SPRINGFIELD, NJ—A group of non-profit health organizations known as the North Jersey Health Collaborative has presented a 50-page “Community Health Needs Assessment” for Union County for 2016. The assessment was prepared for the group by the Center for Population Health Sciences at Atlantic Health System—the parent organization of Overlook Medical Center in Summit.
The assessment delves into areas such as access to care, behavioral health, "built" environment, cancer, cardiovascular disease, chronic and communicable diseases, economic and environmental health and a host of other topics. Discussions on these areas then are followed up by statistics on a number of health subjects and their effects on various populations.
However, according to township board of health members, the statistics neither are attributed to specific sources nor are they broken down into community-related statistics so individual municipalities, like Springfield, can take action on corrective measures needed within their borders.
Springfield Health Officer Michael Fitzpatrick replied that, while surveys done several years ago were completed by individual communities, the sponsoring non-profit organizations found that this approach did not meet their global need to find overall solutions for populations they serve.
Some tie-in to local statistics would help Springfield decide what it can do to address the needs of specific communities within its borders, Springfield Board of Health Vice President Sandy Harris said.
For example, she noted, there can be some reaching out to township “faith-based communities” to find out what problems they are encountering and how they can be assisted in their efforts.
The health officer replied that statistics from five or six faith-based organizations might be useful and, if those conglomerate statistics were not available perhaps leaders of congregations could be contacted for their input.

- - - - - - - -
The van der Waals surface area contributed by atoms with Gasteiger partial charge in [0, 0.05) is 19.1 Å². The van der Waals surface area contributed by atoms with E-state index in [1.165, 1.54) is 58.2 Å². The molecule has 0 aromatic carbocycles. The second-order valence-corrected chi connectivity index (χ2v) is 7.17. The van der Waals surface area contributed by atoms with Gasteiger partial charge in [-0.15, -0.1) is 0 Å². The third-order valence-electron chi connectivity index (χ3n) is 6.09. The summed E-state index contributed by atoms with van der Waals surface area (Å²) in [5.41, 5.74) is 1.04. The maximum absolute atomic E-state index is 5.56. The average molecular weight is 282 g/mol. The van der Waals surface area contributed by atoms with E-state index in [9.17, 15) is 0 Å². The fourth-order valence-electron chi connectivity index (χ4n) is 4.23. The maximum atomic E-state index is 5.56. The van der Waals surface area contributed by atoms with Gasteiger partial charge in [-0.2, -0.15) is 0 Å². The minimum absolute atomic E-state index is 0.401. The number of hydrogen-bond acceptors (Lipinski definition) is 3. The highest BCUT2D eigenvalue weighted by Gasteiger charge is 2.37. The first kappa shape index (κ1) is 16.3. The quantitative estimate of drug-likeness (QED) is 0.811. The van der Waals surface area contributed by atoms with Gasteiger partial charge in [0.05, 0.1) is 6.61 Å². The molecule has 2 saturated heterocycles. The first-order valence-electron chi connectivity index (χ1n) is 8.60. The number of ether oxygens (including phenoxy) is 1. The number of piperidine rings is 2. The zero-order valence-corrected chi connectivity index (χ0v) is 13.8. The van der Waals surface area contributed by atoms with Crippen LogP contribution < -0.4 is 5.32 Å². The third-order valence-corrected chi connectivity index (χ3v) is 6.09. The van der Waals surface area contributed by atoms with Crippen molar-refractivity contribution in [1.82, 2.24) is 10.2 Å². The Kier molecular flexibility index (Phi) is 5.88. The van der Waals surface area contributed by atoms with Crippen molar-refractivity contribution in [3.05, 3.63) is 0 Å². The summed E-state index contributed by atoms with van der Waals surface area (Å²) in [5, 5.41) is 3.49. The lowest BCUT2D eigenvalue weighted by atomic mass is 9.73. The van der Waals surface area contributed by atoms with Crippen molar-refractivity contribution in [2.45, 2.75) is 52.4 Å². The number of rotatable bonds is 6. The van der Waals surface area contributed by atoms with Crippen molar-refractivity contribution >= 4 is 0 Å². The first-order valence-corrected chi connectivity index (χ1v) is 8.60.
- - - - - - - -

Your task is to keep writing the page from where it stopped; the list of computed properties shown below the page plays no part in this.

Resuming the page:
Board member Debra Sobel suggested a possible “summit” of leaders of various faiths to help hone in on problems and possible target areas and solutions.
Also, board member Patti Lynn said those involved in local community healthcare would like to find out why people, especially those most in need, like the uninsured, are not attending community health clinics.
She added that, which school nurses can provide information to school children and their parents, she was not sure other adults, especially the elderly living alone, were getting the message sufficiently.
Board president Leonard Bielory added that the highest priority in his mind was addressing the drug abuse problem, especially among the young adult population.
He said although many youth felt they were “invincible,” Springfield does see a number of youth deaths from drug overdoses.
Both Bielory and Harris said a large medical organization such as Atlantic Health Systems keeps records on various topics listed under zip codes and other identifying values that can be used in narrowing down assessments by community to better determine which populations need help and the type of help they need.
On another matter, Fitzpatrick reported a recent state audit of the Madison Health Department, which provides contracted health services to Springfield and a number of other communities, found that local board of health members could use more education in the functioning of health departments and health department staff members could use more workforce development.